The Importance and Cost of failing to meet HIPAA Compliance
Any person, business or institution that is engaged in the handling of Protected Health Information (PHI) accepts a strong obligation to protect it. The failure to store or transfer of this information securely can be very costly. The office of Civil Rights (OCR) collected penalties of over a million dollars six times in 2017 for HIPAA Violations. Of these six times, five of them were cases involving failure to protect electronic data.
Since 2003, OCR has investigated over 100,000 cases, levying over $75 million in fines. One of the top five compliance issues investigated was a lack of safeguards over electronic protected health information and the top two entities investigated have been general hospitals and private practices and physicians. OCR has and will take punitive action against healthcare providers of any size who do not safeguard their patients’ protected health information.
The Health Insurance Portability and Accountability Act of 1996 (HIPAA) contains two rules that dictate how healthcare providers must protect their patients’ information. This includes any interactions via video conferencing.
The Privacy Rule requires that healthcare providers use administrative, physical, and technical safeguards to protect a patient’s health information, whether it be in written, oral, or electronic form. However, the rule is deliberately flexible so that health providers can make their own determinations on safeguards that best match the needs of their practices.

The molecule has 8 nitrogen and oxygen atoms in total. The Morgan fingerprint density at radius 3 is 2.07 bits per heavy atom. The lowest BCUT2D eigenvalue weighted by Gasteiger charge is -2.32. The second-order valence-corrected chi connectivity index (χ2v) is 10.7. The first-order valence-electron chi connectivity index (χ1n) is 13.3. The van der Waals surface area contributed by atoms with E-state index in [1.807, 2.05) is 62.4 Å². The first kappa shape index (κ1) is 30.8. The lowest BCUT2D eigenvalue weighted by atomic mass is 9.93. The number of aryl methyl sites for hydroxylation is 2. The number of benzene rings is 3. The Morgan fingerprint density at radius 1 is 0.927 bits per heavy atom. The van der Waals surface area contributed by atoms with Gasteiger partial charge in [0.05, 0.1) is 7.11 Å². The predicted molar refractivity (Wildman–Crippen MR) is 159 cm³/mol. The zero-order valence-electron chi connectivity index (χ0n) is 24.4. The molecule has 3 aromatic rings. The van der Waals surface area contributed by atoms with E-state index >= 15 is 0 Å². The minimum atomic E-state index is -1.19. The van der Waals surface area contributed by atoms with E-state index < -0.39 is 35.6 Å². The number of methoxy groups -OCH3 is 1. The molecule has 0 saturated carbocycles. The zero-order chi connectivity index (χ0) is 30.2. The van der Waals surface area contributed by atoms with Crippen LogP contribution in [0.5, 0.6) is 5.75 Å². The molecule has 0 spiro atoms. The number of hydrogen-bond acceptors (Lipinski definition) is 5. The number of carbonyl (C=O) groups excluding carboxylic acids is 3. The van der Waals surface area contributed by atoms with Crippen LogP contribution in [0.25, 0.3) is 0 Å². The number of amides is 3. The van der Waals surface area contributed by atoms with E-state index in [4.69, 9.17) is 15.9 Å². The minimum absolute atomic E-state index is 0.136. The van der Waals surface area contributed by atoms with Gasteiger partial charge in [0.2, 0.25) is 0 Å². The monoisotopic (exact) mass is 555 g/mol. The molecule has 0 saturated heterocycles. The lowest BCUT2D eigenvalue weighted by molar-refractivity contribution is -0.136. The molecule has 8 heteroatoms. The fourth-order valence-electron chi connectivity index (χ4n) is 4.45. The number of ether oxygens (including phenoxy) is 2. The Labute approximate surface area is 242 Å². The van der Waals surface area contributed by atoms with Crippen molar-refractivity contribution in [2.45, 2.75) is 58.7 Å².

The Security Rule is focused solely on electronic records and dictates the implementation of security measures to ensure that those records remain private. The two rules are closely related, with the Security Rule adding additional protections on top of those mandated by the Privacy Rule.
HIPAA-Compliant Video Conferencing
With many seeing telemedicine as the future of healthcare, it is essential that healthcare providers offering this service use a HIPAA-compliant video service with appropriate encryption and the ability to set user roles and permissions for staff members.
For further protection, that video service should also include a Business Associate Agreement, which states that any potential security breach or mishandling of protected health information on the service provider’s part is the liability of that provider, not the medical practice.
Protecting a patient’s health information should be a health provider’s top priority. Not only is it the law, it’s good business sense and the right thing to do.
Let’s Talk Interactive offers the world’s most secure and complete HIPAA-compliant video service and office suite in the market today. Our platform securely connects patients and providers across the world, while protecting and recreating the work-flow you would have in your brick and mortar office space. If you’re interested in learning more, contact us today and check out our complete line of tele-health solutions at www.letstalkinteractive.com
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